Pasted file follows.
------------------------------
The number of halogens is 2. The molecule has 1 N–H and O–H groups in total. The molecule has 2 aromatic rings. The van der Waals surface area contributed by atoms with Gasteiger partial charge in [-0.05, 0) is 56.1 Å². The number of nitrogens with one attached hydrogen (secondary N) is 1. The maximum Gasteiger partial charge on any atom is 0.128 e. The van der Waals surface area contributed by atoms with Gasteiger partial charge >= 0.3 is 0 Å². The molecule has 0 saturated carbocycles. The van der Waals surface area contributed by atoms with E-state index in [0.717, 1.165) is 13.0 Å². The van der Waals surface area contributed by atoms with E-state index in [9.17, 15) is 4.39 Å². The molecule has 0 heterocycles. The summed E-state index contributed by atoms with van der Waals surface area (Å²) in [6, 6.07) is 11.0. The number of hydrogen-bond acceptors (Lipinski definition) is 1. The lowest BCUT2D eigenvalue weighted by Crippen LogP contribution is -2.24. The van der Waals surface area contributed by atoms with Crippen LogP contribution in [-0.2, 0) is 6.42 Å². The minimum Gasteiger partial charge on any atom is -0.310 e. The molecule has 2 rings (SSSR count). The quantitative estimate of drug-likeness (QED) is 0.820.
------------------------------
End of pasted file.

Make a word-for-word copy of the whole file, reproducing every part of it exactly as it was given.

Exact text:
The number of halogens is 2. The molecule has 1 N–H and O–H groups in total. The molecule has 2 aromatic rings. The van der Waals surface area contributed by atoms with Gasteiger partial charge in [-0.05, 0) is 56.1 Å². The number of nitrogens with one attached hydrogen (secondary N) is 1. The maximum Gasteiger partial charge on any atom is 0.128 e. The van der Waals surface area contributed by atoms with Gasteiger partial charge >= 0.3 is 0 Å². The molecule has 0 saturated carbocycles. The van der Waals surface area contributed by atoms with E-state index in [0.717, 1.165) is 13.0 Å². The van der Waals surface area contributed by atoms with E-state index in [9.17, 15) is 4.39 Å². The molecule has 0 heterocycles. The summed E-state index contributed by atoms with van der Waals surface area (Å²) in [6, 6.07) is 11.0. The number of hydrogen-bond acceptors (Lipinski definition) is 1. The lowest BCUT2D eigenvalue weighted by Crippen LogP contribution is -2.24. The van der Waals surface area contributed by atoms with Crippen LogP contribution in [-0.2, 0) is 6.42 Å². The minimum Gasteiger partial charge on any atom is -0.310 e. The molecule has 2 rings (SSSR count). The quantitative estimate of drug-likeness (QED) is 0.820.